For decades, city centres have been the key driving force of the economy. Each day, millions of people flow in and out, for work or play, from the metropolis of London to smaller cities around Britain. Consequently, restaurants and other hospitality businesses have largely focused on the centre.
The pandemic has led to an outward shift. According data from property website Rightmove, inner London renters are beginning to look further afield to suburbs and commuter towns. Similarly, a survey by online letting agents Mashroom found 60 per cent of Londoners are considering moving away from the city.
Will restaurants follow suit, favouring neighbourhoods, suburbs and commuter towns over previously fashionable inner-city spots? Emma Davies of Faithful+Gould, a project management consultancy, says the urban exodus is a long-term trend exacerbated by the pandemic.
Davies agrees this could have a knock-on effect, with hospitality spots beginning to favour non-city centre locations. With cheaper rents and rates, these locations can be appealing, providing there is consistent footfall (especially during the day) to make it viable.
Here, three restaurants share their stories of suburban success.
Hern, Chapel Allerton, Leeds
Owner and chef Rab Adams opened Hern in Chapel Allerton last autumn, six months before lockdown. About two miles north of Leeds city centre, Adams describes the area as residential, populated by middle-class professionals; his restaurant has a strong local following with plenty of regulars.
Adams, a Le Cordon Bleu-trained chef with a background in both Michelin-starred restaurants and bakeries, wanted to open a restaurant that was affordable, encouraged repeat custom, with regulars who’d come every couple of weeks, and provided the flexibility to change menus regularly. “It made sense to do that outside the city centre,” says Adams.
During lockdown, while the dining room was closed, Hern operated as a bakery and shop three times a week, which helped keep things ticking over. “We kept in contact with the people who were supporting us already, and had some new people came who’ve now come to eat,” says Adams.
For Adams, a neighbourhood restaurant doesn’t inherently have more atmosphere than one in a city centre, but with more working from home than usual, “people are saying it’s nice to be able to pop in.”
Since lockdown Hern has only served dinner, with two sittings of four tables each; due to the safety measures, its biggest night has seen just 22 guests through the door. It will soon be opening for lunch on Fridays and Saturdays. “I don’t feel like we’re in a lunchy area," Adams admits, "but that might have changed. I hope that works out for us.”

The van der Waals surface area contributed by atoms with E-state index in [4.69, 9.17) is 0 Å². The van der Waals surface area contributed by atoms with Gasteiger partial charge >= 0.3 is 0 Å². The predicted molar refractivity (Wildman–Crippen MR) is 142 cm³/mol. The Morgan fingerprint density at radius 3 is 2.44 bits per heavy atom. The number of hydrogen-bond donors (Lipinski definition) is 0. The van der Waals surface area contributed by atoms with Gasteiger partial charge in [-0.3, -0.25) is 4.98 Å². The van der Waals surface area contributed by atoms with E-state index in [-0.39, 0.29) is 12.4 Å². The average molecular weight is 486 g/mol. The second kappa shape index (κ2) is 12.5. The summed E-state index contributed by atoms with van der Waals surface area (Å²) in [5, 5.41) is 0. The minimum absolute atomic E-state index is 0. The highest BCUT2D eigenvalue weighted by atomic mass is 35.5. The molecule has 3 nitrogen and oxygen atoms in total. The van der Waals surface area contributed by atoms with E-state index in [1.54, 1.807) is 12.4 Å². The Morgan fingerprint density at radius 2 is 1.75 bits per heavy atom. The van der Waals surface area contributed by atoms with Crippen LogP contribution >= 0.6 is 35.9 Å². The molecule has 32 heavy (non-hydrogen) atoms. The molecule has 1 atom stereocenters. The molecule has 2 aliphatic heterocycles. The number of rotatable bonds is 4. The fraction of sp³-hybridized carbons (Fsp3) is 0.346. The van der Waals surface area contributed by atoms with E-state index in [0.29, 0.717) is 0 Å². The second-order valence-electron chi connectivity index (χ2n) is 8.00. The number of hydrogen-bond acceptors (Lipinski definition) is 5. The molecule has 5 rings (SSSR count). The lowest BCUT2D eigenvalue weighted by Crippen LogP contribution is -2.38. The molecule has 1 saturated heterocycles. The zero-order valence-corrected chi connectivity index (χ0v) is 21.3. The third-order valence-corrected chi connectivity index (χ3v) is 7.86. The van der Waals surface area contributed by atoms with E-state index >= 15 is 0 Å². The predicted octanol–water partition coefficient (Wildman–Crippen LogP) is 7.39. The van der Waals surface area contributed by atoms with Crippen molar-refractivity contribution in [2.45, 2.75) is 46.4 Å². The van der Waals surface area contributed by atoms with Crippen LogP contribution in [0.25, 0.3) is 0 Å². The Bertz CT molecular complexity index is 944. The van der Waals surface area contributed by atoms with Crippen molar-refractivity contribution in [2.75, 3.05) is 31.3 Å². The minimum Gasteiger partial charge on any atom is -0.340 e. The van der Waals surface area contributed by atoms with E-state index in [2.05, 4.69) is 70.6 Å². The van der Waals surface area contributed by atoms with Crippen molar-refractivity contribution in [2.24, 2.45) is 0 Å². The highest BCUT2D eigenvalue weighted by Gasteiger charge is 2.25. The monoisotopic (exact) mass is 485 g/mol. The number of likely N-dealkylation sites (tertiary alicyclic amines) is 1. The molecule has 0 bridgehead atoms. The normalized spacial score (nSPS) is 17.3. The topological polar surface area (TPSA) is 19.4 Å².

Harborne Kitchen, Harborne, Birmingham
Three miles south-west from the city centre, Harborne is a tranquil suburb with a pretty high street, independent shops and a good supply of food and drink spots. It has a real neighbourhood vibe, only strengthened since lockdown, with many working from home and spending more time in the area.
Harborne Kitchen opened in 2016, offering “a contemporary and playful” menu, according to its owner and chef Jamie Desogus. Since reopening, the food has become more focused on small plates rather than just a tasting menu, and Desogus has noticed a change in dining habits, with more people coming for special occasions – perhaps instead of heading into town.
Local food blogger Bite Your Brum is a fan: “The people who run the place are so nice, they genuinely love the community and want to be useful and good within it. They adapted the whole place to suit Covid measures in an attractive way.”
Desogus wouldn’t be surprised if restaurateurs increasingly sought out-of-town spots rather than city centres. “As more people continue to work from home and travel into the city centre less it goes without saying that suburbs and smaller commuter towns will get busier across the board.
“We’re really lucky to have a solid base of loyal customers that have been with us from day one of our journey, but we’ve also noticed new customers both from the local area and further afield.”
Chuku's, Tottenham, London
Ifeyinwa Frederick and her brother Emeke opened Chuku's, a Nigerian restaurant, in February, just five weeks before lockdown. Many looking to open restaurants in the capital aim for central locations, such as Soho, Fitzrovia or Covent Garden, but that wasn't the case for the Fredericks.
“We never had an interest in having a central London location,” Ifeyinwa explains. “We always wanted to be in a neighbourhood, where we could both become a destination and also belong to that community. We wanted to create a home from home, to be in a place where we felt we could become part of the local fabric.”
A lockdown so soon after opening wasn't ideal, but Ifeyinwa says the location, on the Tottenham High Road, not to mention the restaurant's bright, colourful shutters, kept the restaurant in people's consciousness.
Since reopening, local demand has risen above their expectations, and several customers have become regulars. “We've been open for six weeks, and had some guests four times. That's quite significant, we're seeing even more repeat custom than when we first opened, especially from people in the local area. It's really nice.”
While Ifeyinwa doesn't think there will be a wholesale shift towards suburban locations, there could be a rebalancing across the restauarant industry.
Does she feel their decision to open in Tottenham has been vindicated? “I think the word is grateful. I think community really matters. Sometimes local areas are seen as less glamorous, but there's a real beauty in small, tight-knit communities.”